The infantry, elements of the 6th Division, “The Sight-Seeing Sixth”, was going up to dig them out. Our artillery and air power had hammered the area, yet on Mt. Mataba the fanatical Japs were defiant, throwing back projectiles from their big guns. For four days the closeup infantry was pinned down by mortar, machine gun and small arms fire, but with bulldog tenacity they edged nearer, taking their mauling like the veterans they were.

But what B Company of 82nd Chemical Mortar Battalion likes to remember best in this tough mountain fighting is the “Day of the Big Shoot,” the day they broke the world's record for pumping our rock-crushing 4.2-inch mortar shells. For ten long hours the company toiled in the tropical sun, and at night they went into their holes to watch into the impenetrable darkness for the expected counterattack.

All day these mortar men had covered the attack of the infantry, using white-hot phosphorus that set the Japs on fire and sent them screaming into the open where the infantry picked them off with machine guns and rifles. At the same time the dense white smoke billowed up in a 600-yard long screen that prevented the Jap gunners from clearly seeing the advancing dogfaces.

When the Japs were forced out of their caves by the white phosphorus and went scurrying for cover, forward observers called for HE and seconds later the devastating concussion of these shells landing amid the Japs sped them on their journey to the shrines of the next world.

Capt Joseph Van Yush, Jr., of Lansford, Pa., is the 26-year-old commanding officer of the mortar company. A veteran of the Munda and Bougainville campaigns, his mortarmen are experts. Quiet-spoken Capt Van Yush tells of the day they broke the record.

“It was an eight-gun shoot,” he says, “we were in support of the 63rd Infantry which was attacking hills A, B, and X in the Shimbu line. The Japs had heavy counter-battery on us with their own mortar, l50mm, and some of my men were wounded. But the counter-battery didn't deter us much, and by the end of the day our lighter 4.2 had demonstrated itself to my satisfaction that it is a better mortar than the heavier piece of the enemy. Theirs does not have a rifled barrel, our does. Our piece is more accurate, less cumbersome. Their mortar weighs 1000 pounds, ours 300 pounds; their shell 50 pounds, ours 25. They apparently have no white phosphorus for their mortar. But let the boys tell you about the shoot.”

Lt Thomas R. Blackburn, 26, of Las Animas, Colorado, who commands a platoon, was forward observer. His OP was 250 yards from the Japs. “When our white phosphorus hit into their well-fortified positions, I could hear the Japs screaming, then see some of them running out of their holes. I called for high explosive and where a group would be running before, they would disintegrate with the burst.

We cut them down as they ran. I went over there afterwards and their clothes were burned off. Some bodies were incinerated. I picked up a Japanese carbine and pulled back the bolt-a thin wisp of pungent white phosphorus smoke drifted out. It had permeated everything. In the area were 212 Jap bodies- we couldn't count some. Bodies were hanging in trees, and splattered on rocks. In some caves Japs were huddled in a sitting position, their hands to their ears, no marks on them. I guess they died of concussion.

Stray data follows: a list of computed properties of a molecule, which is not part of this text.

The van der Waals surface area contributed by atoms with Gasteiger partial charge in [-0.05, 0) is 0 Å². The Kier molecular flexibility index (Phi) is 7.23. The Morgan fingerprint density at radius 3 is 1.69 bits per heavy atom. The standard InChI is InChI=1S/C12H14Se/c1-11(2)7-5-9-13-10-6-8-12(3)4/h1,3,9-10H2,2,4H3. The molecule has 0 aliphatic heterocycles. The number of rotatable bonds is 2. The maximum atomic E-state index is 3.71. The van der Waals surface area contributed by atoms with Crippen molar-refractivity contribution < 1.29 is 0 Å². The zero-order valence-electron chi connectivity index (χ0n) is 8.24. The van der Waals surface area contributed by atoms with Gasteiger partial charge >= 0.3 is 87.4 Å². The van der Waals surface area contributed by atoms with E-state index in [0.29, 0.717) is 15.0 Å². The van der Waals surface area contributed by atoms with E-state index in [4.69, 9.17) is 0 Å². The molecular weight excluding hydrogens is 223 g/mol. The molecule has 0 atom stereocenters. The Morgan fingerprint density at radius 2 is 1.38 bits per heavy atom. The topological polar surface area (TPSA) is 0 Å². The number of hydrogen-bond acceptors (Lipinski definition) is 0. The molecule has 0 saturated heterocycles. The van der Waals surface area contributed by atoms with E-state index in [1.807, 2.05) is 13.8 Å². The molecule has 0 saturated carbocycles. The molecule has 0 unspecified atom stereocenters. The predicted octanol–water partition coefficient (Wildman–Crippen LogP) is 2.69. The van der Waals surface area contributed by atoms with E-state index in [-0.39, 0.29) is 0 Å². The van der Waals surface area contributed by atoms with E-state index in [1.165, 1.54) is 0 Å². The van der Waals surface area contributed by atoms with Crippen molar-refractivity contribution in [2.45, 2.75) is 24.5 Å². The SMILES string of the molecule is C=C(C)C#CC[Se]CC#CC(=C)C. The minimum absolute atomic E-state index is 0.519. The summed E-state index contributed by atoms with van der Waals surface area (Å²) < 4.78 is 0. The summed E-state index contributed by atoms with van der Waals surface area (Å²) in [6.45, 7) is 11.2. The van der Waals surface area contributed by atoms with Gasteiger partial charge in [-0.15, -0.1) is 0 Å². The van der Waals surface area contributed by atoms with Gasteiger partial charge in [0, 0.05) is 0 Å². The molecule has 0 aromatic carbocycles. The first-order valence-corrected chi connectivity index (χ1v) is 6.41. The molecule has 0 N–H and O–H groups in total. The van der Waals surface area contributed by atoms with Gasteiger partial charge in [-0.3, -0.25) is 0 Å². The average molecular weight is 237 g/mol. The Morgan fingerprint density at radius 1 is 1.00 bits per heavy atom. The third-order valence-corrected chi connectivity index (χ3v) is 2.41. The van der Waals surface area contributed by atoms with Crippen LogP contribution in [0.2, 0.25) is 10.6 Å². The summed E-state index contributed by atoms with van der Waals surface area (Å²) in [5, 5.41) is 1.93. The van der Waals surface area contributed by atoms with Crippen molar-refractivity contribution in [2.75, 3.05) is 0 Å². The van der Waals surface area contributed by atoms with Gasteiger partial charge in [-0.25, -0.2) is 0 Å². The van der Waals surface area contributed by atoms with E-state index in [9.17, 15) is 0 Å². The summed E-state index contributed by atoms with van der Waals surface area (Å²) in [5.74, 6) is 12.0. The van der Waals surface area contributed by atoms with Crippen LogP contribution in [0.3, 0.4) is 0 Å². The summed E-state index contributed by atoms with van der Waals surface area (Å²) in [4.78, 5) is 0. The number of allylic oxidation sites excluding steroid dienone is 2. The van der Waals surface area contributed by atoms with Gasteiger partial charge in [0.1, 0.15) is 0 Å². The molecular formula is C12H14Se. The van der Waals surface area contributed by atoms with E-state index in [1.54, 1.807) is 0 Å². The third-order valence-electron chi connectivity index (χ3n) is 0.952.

It was a day's work-in fact it is a Herculean task to fire 6000 rounds from eight guns in one day. This means 600 rounds an hour, 60 a minute [questionable arithmetic?], or each gun averaging seven shells a minute. Every so often the base plates had to be dug out and placed in a new position. Sometimes the continual recoil would drive the plates almost out of sight, but we had new ones ready before we changed them. At times a gun would fire 31 rounds a minute; a shell in and out each two seconds!”

Lt Len Morrow, of Great Falls, Montana, the executive officer of the company, also a veteran of Munda and Bougainville, said: “It was just hard work, that's all, back-breaking work for the men and officers alike. I think the smoke screen was held for the longest time to date in the Pacific war. It was the most ammo ever fired in one day for any division.

If you have never been present when the 4.2 mortars are firing, you will have no idea the punishing effect it has on the crews. We were in a ravine that made it worse. That night when the men went to their holes on the perimeter everyone was shaky. No one could hear and there was so much you couldn't see. The Japs could have stumbled in on top of us and we wouldn't have heard them.”

Sgt John Wagener, of Indiana, Pa., whose gun fired the most rounds, 812, gave all the credit to his men.

“This George Pettit, my gunner from Fort Laun, S. C., is a little guy of about 125 pounds but he sure can take it,” said the sergeant. “We all had headaches from the noise, and I didn't get my hearing back until the next morning. I kept one ear glued to the telephone from the forward OP, and had cotton stuffed in the other. We all had cotton stuffed in our ears but it didn't do much good. Part of the time we were firing at 1800 yards and it takes a lot of propellant for that range. Naturally we at the guns couldn't see the Nips, but the observers would give us pep talks every few minutes, telling us to hurry as the Japs were running out of the holes, and we sure did pump the shells in the barrels.”

Pettit, the gunner Sgt Wagener referred to, had lifted more than 10 tons of ammunition and dropped it down the muzzle of his mortar during the day. Figuring it at $25 a round, he burned $20,300 worth of ammo that day. A slender little fellow, he said: “I was working too fast to worry about dollars and cents.”

Cpl Alfred J. Kolan, of Chester, Pa., assistant squad leader, whose duty it is to take care of the ammunition, estimated 300 two-and-a-half ton truck loads were expended, a total of 6000 rounds, or one and a quarter million dollars' worth.